Proof. Properties (1)–(2) follow from the results for the Legendre Symbol
given in Theorem 1.22 on page 58. Property (3) is an easy consequence of
Definition 1.19. For part (4), observe that if n = j=1 pj where the pj are (not
necessarily distinct) primes, then
(pj − 1 + 1) ≡ 1 +

n=
j=1

(pj − 1) (mod 4),
j=1

since all pj − 1 are even. Thus,
n−1

2

(pj − 1)/2 (mod 2).

(1.12)

j=1

(pj − 1)/2. Therefore, by part (3)
For convenience’s sake, we set S =
j=1
proved above and part (1) of Theorem 1.22 in conjunction with (1.12),
−1
n

=
j=1

−1
pj

(−1)(pj −1)/2 = (−1)S = (−1)(n−1)/2 ,

=
j=1

which is part (4). For part (5), first observe that
n2 =

(p2j − 1 + 1) ≡ 1 +

p2j =
j=1

j=1

(p2j − 1) (mod 16),
j=1

since p2j ≡ 1 (mod 8) for all such j. Therefore,
n2 − 1

8

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2
j=1 (pj

8

− 1)

(mod 2),

1.7. Legendre, Jacobi, & Quadratic Reciprocity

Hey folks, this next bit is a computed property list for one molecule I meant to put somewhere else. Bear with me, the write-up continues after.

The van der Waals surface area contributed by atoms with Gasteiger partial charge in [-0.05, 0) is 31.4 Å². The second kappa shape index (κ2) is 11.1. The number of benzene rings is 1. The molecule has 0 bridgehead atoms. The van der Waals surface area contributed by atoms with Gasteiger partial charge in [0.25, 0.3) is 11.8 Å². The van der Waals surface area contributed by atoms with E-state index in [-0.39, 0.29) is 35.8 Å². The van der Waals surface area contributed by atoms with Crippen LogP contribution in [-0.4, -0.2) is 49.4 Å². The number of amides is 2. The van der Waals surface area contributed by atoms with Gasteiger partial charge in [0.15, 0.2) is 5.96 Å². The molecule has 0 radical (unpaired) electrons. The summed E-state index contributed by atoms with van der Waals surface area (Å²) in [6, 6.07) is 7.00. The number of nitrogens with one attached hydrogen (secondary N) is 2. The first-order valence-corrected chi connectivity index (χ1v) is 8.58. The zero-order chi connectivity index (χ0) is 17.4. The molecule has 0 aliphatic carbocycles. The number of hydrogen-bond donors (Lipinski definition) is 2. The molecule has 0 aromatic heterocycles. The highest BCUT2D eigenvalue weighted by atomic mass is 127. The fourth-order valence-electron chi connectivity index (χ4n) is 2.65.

and we set T =
2
n

j=1

65

(p2j − 1)/8 for convenience. By Proposition 1.8 on page 63,

=
j=1

2
pj

(p2j −1)/8

=

(−1)

T

= (−1) = (−1)(n

2

−1)/8

,

j=1
t

which secures part (5). For part (6), let a = j=1 qj , where the qj are (not
necessarily distinct) primes. Since gcd(a, n) = 1, then pj = qk for any j, k.
Thus, by properties (1) and (3), established above,
a
n
t

j=1 k=1

n
=
a
j=1
t

qk
pj

k=1 j=1

pj
qk

t

a
pj

n
qk

k=1
t

=
j=1 k=1

=

pj
qk

qk
,
pj

and by Theorem 1.23, this equals
t

(−1)

pj −1 q −1
· k2
2

= (−1)U ,

j=1 k=1

where
t

U=
j=1 k=1

pj − 1 q k − 1
·
=
2
2

j=1

pj − 1
2

t

k=1

qk − 1
.
2

However, as shown for the pj in (1.12),
t

k=1

qk − 1
a−1

(mod 2),
2
2


so the result follows.
Example 1.25 We have the following for n = 15,
2
15

=

2
3

2
5

= (−1)(−1) = 1.

However, 2 is not a quadratic residue modulo 15. Thus, more caution must be
exercised with the interpretation of the use of the Jacobi Symbol. See Exercises
1.126–1.127.
The use of the Jacobi Symbol for primality testing will become apparent as
we travel through the text.

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1. Mathematical Basics
Exercises

1.124. Prove that if p > 2 is prime, then
3
p

=

if p ≡ ±1 (mod 12),
if p ≡ ±5 (mod 12).

1
−1

1.125. Verify the Legendre Symbol identity,
p−1

j=1

j
p

= 0,

where p is an odd prime by showing that there are (p − 1)/2 quadratic
residues and (p − 1)/2 quadratic nonresidues modulo p. Then use this fact
to establish the Legendre Symbol identity,
p−1

j=0

(j − a)(j − b)
p

=

p − 1 if a ≡ b (mod p),
−1